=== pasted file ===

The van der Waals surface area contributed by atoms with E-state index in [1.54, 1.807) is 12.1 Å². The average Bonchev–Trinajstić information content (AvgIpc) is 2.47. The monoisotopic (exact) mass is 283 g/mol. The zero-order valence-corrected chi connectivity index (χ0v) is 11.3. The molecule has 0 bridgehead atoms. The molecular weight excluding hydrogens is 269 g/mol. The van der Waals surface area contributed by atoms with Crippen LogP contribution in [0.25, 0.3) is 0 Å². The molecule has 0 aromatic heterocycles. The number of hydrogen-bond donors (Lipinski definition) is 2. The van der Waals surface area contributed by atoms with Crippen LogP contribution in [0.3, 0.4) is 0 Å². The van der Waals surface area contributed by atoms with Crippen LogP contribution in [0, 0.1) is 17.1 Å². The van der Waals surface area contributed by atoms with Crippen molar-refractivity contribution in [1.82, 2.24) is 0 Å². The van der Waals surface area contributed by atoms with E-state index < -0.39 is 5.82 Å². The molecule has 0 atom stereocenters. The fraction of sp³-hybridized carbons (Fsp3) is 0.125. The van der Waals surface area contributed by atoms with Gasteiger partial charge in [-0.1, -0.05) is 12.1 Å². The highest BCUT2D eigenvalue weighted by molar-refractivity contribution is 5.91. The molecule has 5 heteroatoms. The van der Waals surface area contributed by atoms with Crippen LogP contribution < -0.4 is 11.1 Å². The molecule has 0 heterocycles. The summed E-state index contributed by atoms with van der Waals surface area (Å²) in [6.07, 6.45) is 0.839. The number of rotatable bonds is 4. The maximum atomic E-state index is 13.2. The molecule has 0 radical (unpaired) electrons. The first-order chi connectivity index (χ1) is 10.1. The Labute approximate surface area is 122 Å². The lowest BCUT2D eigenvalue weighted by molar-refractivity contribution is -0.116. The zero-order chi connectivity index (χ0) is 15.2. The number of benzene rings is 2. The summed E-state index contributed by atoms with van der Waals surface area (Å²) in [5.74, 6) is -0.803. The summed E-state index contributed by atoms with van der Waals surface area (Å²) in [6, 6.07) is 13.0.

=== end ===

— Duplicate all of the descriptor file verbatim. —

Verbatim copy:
The van der Waals surface area contributed by atoms with E-state index in [1.54, 1.807) is 12.1 Å². The average Bonchev–Trinajstić information content (AvgIpc) is 2.47. The monoisotopic (exact) mass is 283 g/mol. The zero-order valence-corrected chi connectivity index (χ0v) is 11.3. The molecule has 0 bridgehead atoms. The molecular weight excluding hydrogens is 269 g/mol. The van der Waals surface area contributed by atoms with Crippen LogP contribution in [0.25, 0.3) is 0 Å². The molecule has 0 aromatic heterocycles. The number of hydrogen-bond donors (Lipinski definition) is 2. The van der Waals surface area contributed by atoms with Crippen LogP contribution in [0.3, 0.4) is 0 Å². The van der Waals surface area contributed by atoms with Crippen LogP contribution in [0, 0.1) is 17.1 Å². The van der Waals surface area contributed by atoms with Crippen molar-refractivity contribution in [1.82, 2.24) is 0 Å². The van der Waals surface area contributed by atoms with E-state index < -0.39 is 5.82 Å². The molecule has 0 atom stereocenters. The fraction of sp³-hybridized carbons (Fsp3) is 0.125. The van der Waals surface area contributed by atoms with Gasteiger partial charge in [-0.1, -0.05) is 12.1 Å². The highest BCUT2D eigenvalue weighted by molar-refractivity contribution is 5.91. The molecule has 5 heteroatoms. The van der Waals surface area contributed by atoms with Crippen LogP contribution < -0.4 is 11.1 Å². The molecule has 0 heterocycles. The summed E-state index contributed by atoms with van der Waals surface area (Å²) in [6.07, 6.45) is 0.839. The number of rotatable bonds is 4. The maximum atomic E-state index is 13.2. The molecule has 0 radical (unpaired) electrons. The first-order chi connectivity index (χ1) is 10.1. The Labute approximate surface area is 122 Å². The lowest BCUT2D eigenvalue weighted by molar-refractivity contribution is -0.116. The zero-order chi connectivity index (χ0) is 15.2. The number of benzene rings is 2. The summed E-state index contributed by atoms with van der Waals surface area (Å²) in [5.74, 6) is -0.803. The summed E-state index contributed by atoms with van der Waals surface area (Å²) in [6, 6.07) is 13.0.